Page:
The Harlan Institute and Ashbrook are pleased to announce the Eleventh Annual Virtual Supreme Court Competition. This competition offers teams of two high school students the opportunity to research cutting-edge constitutional law, write persuasive appellate briefs, argue against other students through video chats, and try to persuade a panel of esteemed attorneys during oral argument that their side is correct. This year the competition focuses on Students for Fair Admission v. University of North Carolina.
The competition is endorsed by the Center for Civic Education's We The People Competition:
The Virtual Supreme Court Competition helps students gain the skills they need to understand, synthesize, and advocate for reasoned legal positions on timely and relevant constitutional issues, and in doing so deepens their commitment to the rule of law. The program directly supports the highest goals of the Center for Civic Education to develop enlightened and responsible members of our society, and it is a privilege to be a part of this important work.Christopher R. Riano
President, The Center for Civic Education Member
Board of Advisors, The Harlan Institute
Is race conscious affirmative action consistent with the Fourteenth Amendment to the United States Constitution?
Using historical materials related to the Fourteenth Amendment, and the precedents of the United States Supreme Court, teams of two high-school students will write an appellate brief, and present oral arguments, addressing this question:
- Is race conscious affirmative action consistent with the Fourteenth Amendment to the United States Constitution?
Petitioners will argue that the Fourteenth Amendment prohibits state universities from using race conscious affirmative action.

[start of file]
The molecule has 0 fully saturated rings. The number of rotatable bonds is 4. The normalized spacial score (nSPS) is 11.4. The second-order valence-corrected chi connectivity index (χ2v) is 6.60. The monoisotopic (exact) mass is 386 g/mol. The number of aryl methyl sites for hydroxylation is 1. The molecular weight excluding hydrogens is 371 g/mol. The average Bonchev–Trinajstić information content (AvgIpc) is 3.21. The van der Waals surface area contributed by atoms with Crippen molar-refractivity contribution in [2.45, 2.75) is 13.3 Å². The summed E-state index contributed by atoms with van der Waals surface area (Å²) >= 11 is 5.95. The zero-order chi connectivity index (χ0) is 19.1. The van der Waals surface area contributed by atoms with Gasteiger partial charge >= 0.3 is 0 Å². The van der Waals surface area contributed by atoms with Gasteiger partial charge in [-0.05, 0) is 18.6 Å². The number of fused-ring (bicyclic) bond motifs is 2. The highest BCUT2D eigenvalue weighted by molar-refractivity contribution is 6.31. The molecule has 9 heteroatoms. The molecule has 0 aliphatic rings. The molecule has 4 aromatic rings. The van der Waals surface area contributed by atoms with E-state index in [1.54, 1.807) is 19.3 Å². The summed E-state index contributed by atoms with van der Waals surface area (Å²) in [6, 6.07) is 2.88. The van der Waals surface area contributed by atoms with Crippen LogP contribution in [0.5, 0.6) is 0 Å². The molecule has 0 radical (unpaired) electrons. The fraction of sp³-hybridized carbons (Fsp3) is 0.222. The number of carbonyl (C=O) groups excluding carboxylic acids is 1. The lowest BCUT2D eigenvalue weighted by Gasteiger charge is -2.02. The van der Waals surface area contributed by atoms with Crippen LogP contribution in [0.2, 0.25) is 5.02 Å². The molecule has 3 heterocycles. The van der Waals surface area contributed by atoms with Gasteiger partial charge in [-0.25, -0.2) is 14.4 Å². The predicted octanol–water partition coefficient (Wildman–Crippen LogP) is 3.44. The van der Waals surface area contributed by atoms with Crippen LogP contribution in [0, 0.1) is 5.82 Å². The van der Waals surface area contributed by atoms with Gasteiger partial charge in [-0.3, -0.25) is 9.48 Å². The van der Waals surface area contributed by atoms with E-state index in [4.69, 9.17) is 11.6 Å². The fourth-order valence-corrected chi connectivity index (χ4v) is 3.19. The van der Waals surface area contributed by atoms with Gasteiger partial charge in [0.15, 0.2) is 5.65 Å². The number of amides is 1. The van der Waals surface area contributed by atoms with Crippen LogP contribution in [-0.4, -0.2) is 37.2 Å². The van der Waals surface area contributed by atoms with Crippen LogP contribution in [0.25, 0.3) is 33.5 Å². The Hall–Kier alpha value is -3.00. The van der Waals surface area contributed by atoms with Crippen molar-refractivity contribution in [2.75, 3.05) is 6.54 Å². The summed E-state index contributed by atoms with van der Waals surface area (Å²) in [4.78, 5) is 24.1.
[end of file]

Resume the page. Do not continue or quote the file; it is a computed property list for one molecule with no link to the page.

Respondents will argue that the Fourteenth Amendment does not prohibit states universities from using race conscious affirmative action.
Phase 1 - Research and Write Your Brief
Coaches can register their teams at the Institute for Competition Sciences. After registering, teachers should contact the Harlan Institute and Ashbrook at info@HarlanInstitute.org. We will assign teams to argue on behalf of the Petitioners or the Respondents.
Teams will research and write their briefs. Carefully review the lesson plan. The brief must be a minimum of 2,000 words. Please download this template. The brief should have the following sections:
- Table of Cited Authorities: List all of the original sources, and other documents you cite in your brief.
- Summary of Argument: State your position succinctly in 250 words or less.
- Argument: Structure your argument based on at least five primary historical sources and at least three Supreme Court precedents. The more authorities you cite, the stronger your argument will be–and the more likely your team will advance.
- Conclusion: Summarize your argument, and argue how the Supreme Court should decide this issue.
Be sure to proofread your work. The work must be yours, and you may not seek help from anyone else–including attorneys or law students. Students who submit plagiarized briefs will be disqualified.
Please review the winning submissions from previous years:
- OT 2021 - New York State Rifle & Pistol Association v. Bruen
- OT 2020 – Torres v. Madrid
- OT 2019 – Espinoza v. Montana Department of Revenue
- OT 2018 – Timbs v. Indiana
- OT 2017 – Carpenter v. United States
- OT 2016 – Trinity Lutheran Church v. Comer
- OT 2015 – Abigail Fisher v. University of Texas, Austin (II)
- OT 2014 – Zivotofsky v. Kerry
- OT 2013 – National Labor Relations Board v. Noel Canning
- OT 2012 – Abigail Fisher v. University of Texas, Austin (I)
Phase 2 - Virtual Mentoring